The WalMart parking lot looked like a campground (without the amenities) when I woke up after a comfortable and secure night. No wonder they allow campers. We re-stock, fill up with gas, buy coffee and donuts before heading out. I purchased a few supplies then filled up with gas and met a delightful clerk who seeing my Florida tags wanted to talk about his dream of moving to Key Largo. After I helped him clean up the coffee I spilled on his counter and register, he suggested I might enjoy the Great Sky Road byway to the Grand Teton National Park plus it would save me about 40 minutes. I took his advice and enjoyed an incredible drive.
I arrived at the Grand Teton National Park at noon. Entrance to the park was free due to my “America the Beautiful” National Parks and Federal Recreational Lands Pass. So, that saved me $30. I’m telling you, this pass is the best bargain around. For a $10 fee I have a lifetime membership to all national parks, monuments, etc. Many state parks also honor the pass and will provide 50% off camping. Beginning August 28, 2017 the fee will go up to $80. Still a bargain, but get your pass now and save $70! This is definitely one of the benefits of getting older.
There are no words to describe the beauty of the Grand Tetons. Just imagine “breathtaking”. I was told by several people to arrive before noon to get a campsite. The Coulter Bay Campground had openings and by the time I checked in the campground was almost full. When I left the next morning at 8 a.m. , campers were already lined up to nab a site although the campground doesn’t open till 9:00 A.M. So, plan an early arrival. I’m not sure if you can reserve a campsite in advance since I’m flying by the seat of my pants and I’m not making any reservations anywhere.
There is no wi-fi reception except for occasional “iffy” reception in the laundramat and in the restaurant’s bar. So, I had a couple of martinis while catching up on emails & phone calls. For $4 I took a hot shower at the laundramat — it felt delicious.
There are “Bear Aware” signs everywhere and the ranger assured me there was a bear box on my campsite, not that this Miami Beach girl knows what to do with a bear box. I set up my camp leaving my propane stove on the table with a bottle of water, a can of soup, a spoon and being careful to put all my food or anything that smelled into the bear box, I walked down to the lake to sit and read for a while. When I returned from the lake I found my stove and dinner gone and a citation. Apparently I wasn’t “Bear Aware” enough. The ranger stored my stove, supplies and can of soup in the box. I assumed that bears can’t smell food sealed inside aluminum cans but I guess they can smell EVERYTHING! I didn’t use any lotions or potions after my shower and even hesitated to use deodorant, but nothing is going to scare me that much.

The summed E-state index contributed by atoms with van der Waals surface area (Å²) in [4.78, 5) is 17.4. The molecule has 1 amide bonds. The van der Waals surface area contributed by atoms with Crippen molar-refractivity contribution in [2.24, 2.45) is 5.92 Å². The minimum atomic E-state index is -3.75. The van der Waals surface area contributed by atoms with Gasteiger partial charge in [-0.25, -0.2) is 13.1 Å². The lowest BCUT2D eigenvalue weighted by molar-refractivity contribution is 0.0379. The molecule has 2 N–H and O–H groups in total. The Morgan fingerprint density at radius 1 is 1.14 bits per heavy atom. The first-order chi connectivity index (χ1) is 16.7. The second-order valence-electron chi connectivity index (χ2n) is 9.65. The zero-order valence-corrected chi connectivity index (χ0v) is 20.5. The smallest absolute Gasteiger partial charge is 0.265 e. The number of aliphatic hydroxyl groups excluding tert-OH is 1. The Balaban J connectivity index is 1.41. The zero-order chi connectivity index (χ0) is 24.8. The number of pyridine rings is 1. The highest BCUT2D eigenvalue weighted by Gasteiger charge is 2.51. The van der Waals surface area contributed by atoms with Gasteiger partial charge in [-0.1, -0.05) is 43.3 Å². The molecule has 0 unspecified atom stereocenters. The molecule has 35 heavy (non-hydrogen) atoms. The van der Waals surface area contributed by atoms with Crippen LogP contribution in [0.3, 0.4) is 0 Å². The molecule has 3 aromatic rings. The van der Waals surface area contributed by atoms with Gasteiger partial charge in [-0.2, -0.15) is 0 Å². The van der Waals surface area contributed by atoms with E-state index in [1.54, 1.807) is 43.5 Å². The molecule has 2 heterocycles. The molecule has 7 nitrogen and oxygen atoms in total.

I was VERY careful and aware the rest of the evening. I enjoyed a little wine and appetizers while I planned my route for the next day then had dinner and made an extra trip to the bear-proof garbage bin. I prepared for the night and was safely ensconced in my SUV bed before dark with my pepper/mace spray within easy reach although I don’t think bears can get into a locked SUV. Maybe. I don’t know. I’m obviously not a bear expert.
Bears can and will break into cars and houses if they are acclimatized to human foods. Their sense of smell, is amazing. https://sectionhiker.com/bears_sense_of_smell/
Good luck am now enjoying reading your journey as you come further west … best wishes! Cheers Jamie BTW … North Cascades Highway in WA. is an interesting road – J.
My town had a Black bear take an unlocked car for a very short joy ride! Generally they are looking for easy to access human food/trash, locking your car is a good step but won’t prevent a determined bear.